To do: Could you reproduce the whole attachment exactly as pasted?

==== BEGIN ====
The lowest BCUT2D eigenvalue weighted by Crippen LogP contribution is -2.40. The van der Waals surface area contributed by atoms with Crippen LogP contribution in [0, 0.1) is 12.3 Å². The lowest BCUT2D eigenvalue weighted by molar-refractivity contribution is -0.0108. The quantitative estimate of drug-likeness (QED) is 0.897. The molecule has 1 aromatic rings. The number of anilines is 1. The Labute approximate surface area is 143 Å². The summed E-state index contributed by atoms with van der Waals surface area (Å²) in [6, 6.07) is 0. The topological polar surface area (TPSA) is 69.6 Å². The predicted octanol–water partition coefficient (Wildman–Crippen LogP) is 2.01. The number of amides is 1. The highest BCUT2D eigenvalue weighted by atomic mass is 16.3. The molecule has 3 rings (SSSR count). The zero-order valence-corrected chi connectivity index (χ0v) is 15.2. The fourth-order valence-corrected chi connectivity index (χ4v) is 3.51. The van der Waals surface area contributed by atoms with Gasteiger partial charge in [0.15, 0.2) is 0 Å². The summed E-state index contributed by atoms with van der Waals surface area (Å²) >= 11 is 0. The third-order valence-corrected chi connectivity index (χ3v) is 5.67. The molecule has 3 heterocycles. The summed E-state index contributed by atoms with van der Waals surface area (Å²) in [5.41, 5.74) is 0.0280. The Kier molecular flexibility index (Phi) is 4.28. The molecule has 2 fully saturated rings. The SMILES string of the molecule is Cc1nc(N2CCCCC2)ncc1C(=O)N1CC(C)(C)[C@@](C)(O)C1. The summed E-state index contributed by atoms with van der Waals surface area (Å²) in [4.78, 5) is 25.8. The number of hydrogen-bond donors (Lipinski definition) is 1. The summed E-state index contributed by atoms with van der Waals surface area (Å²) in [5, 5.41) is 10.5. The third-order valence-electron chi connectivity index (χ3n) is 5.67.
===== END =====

The lowest BCUT2D eigenvalue weighted by Crippen LogP contribution is -2.40. The van der Waals surface area contributed by atoms with Crippen LogP contribution in [0, 0.1) is 12.3 Å². The lowest BCUT2D eigenvalue weighted by molar-refractivity contribution is -0.0108. The quantitative estimate of drug-likeness (QED) is 0.897. The molecule has 1 aromatic rings. The number of anilines is 1. The Labute approximate surface area is 143 Å². The summed E-state index contributed by atoms with van der Waals surface area (Å²) in [6, 6.07) is 0. The topological polar surface area (TPSA) is 69.6 Å². The predicted octanol–water partition coefficient (Wildman–Crippen LogP) is 2.01. The number of amides is 1. The highest BCUT2D eigenvalue weighted by atomic mass is 16.3. The molecule has 3 rings (SSSR count). The zero-order valence-corrected chi connectivity index (χ0v) is 15.2. The fourth-order valence-corrected chi connectivity index (χ4v) is 3.51. The van der Waals surface area contributed by atoms with Gasteiger partial charge in [0.15, 0.2) is 0 Å². The summed E-state index contributed by atoms with van der Waals surface area (Å²) >= 11 is 0. The third-order valence-corrected chi connectivity index (χ3v) is 5.67. The molecule has 3 heterocycles. The summed E-state index contributed by atoms with van der Waals surface area (Å²) in [5.41, 5.74) is 0.0280. The Kier molecular flexibility index (Phi) is 4.28. The molecule has 2 fully saturated rings. The SMILES string of the molecule is Cc1nc(N2CCCCC2)ncc1C(=O)N1CC(C)(C)[C@@](C)(O)C1. The summed E-state index contributed by atoms with van der Waals surface area (Å²) in [4.78, 5) is 25.8. The number of hydrogen-bond donors (Lipinski definition) is 1. The summed E-state index contributed by atoms with van der Waals surface area (Å²) in [5, 5.41) is 10.5. The third-order valence-electron chi connectivity index (χ3n) is 5.67.